A New Approach to Modeling Vehicle-Induced Heat and Its Thermal Effects on Road Surface Temperature

Akihiro Fujimoto Graduate School of Engineering, University of Fukui, Fukui, Japan

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Akira Saida Graduate School of Engineering, University of Fukui, Fukui, Japan

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Teruyuki Fukuhara Graduate School of Engineering, University of Fukui, Fukui, Japan

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Abstract

The distribution of vehicle-induced wind velocity in the transversal direction of roads is measured. A statistical analysis is also performed to find the vehicle stopping time and stopping position at traffic signals. These results are used to build a heat-balance model to predict the road surface temperature resulting from the thermal effects of vehicles. To validate the model, measured and calculated road surface temperatures for a free-running (single path) location and a traffic-signal location are compared. The contributions of meteorological and vehicle-induced heat fluxes to the road surface temperature are quantitatively analyzed. For the present traffic and meteorological conditions, the calculated and measured road surface temperatures were in agreement for both the free-running and traffic-signal locations. Furthermore, the thermal contribution of vehicles to the road surface temperature was found to be nonnegligible at both locations.

Corresponding author address: Akihiro Fujimoto, Graduate School of Engineering, University of Fukui, 3-9-1 Bunkyo, Fukui City, Fukui 910-8507, Japan. E-mail: afujimot@u-fukui.ac.jp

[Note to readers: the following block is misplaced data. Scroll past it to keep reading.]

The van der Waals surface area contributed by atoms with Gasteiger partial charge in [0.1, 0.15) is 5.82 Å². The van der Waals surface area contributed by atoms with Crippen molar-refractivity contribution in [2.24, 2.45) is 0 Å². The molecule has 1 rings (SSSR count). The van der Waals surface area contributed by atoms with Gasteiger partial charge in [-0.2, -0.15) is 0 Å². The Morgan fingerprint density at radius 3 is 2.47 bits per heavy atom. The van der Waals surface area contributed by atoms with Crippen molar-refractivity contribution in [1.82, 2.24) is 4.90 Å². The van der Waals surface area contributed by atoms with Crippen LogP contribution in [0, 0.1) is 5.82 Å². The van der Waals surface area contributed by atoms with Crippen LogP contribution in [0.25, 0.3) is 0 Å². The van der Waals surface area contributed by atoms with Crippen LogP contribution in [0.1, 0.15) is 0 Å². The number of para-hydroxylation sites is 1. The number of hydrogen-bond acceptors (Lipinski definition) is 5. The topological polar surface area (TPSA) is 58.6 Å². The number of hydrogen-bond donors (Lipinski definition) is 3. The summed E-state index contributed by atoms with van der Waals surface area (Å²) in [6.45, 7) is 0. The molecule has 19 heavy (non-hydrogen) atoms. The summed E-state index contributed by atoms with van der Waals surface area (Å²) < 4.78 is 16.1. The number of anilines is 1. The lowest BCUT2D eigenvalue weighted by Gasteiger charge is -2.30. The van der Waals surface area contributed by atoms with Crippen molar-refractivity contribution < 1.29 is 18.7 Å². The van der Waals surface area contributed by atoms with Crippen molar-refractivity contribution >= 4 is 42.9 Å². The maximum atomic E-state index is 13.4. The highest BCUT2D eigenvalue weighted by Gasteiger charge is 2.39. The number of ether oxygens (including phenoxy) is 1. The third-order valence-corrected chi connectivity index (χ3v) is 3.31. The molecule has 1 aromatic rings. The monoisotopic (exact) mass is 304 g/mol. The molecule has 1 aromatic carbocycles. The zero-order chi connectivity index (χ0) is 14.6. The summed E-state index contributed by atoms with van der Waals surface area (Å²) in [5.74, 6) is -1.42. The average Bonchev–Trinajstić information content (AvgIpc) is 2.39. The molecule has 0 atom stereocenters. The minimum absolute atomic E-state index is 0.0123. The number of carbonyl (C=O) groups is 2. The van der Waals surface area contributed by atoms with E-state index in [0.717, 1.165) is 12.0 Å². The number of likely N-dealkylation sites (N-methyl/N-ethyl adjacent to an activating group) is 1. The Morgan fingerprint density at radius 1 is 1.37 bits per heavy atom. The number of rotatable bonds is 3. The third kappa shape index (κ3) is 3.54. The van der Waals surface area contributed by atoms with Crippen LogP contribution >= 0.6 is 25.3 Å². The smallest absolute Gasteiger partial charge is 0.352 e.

Abstract

The distribution of vehicle-induced wind velocity in the transversal direction of roads is measured. A statistical analysis is also performed to find the vehicle stopping time and stopping position at traffic signals. These results are used to build a heat-balance model to predict the road surface temperature resulting from the thermal effects of vehicles. To validate the model, measured and calculated road surface temperatures for a free-running (single path) location and a traffic-signal location are compared. The contributions of meteorological and vehicle-induced heat fluxes to the road surface temperature are quantitatively analyzed. For the present traffic and meteorological conditions, the calculated and measured road surface temperatures were in agreement for both the free-running and traffic-signal locations. Furthermore, the thermal contribution of vehicles to the road surface temperature was found to be nonnegligible at both locations.

Corresponding author address: Akihiro Fujimoto, Graduate School of Engineering, University of Fukui, 3-9-1 Bunkyo, Fukui City, Fukui 910-8507, Japan. E-mail: afujimot@u-fukui.ac.jp
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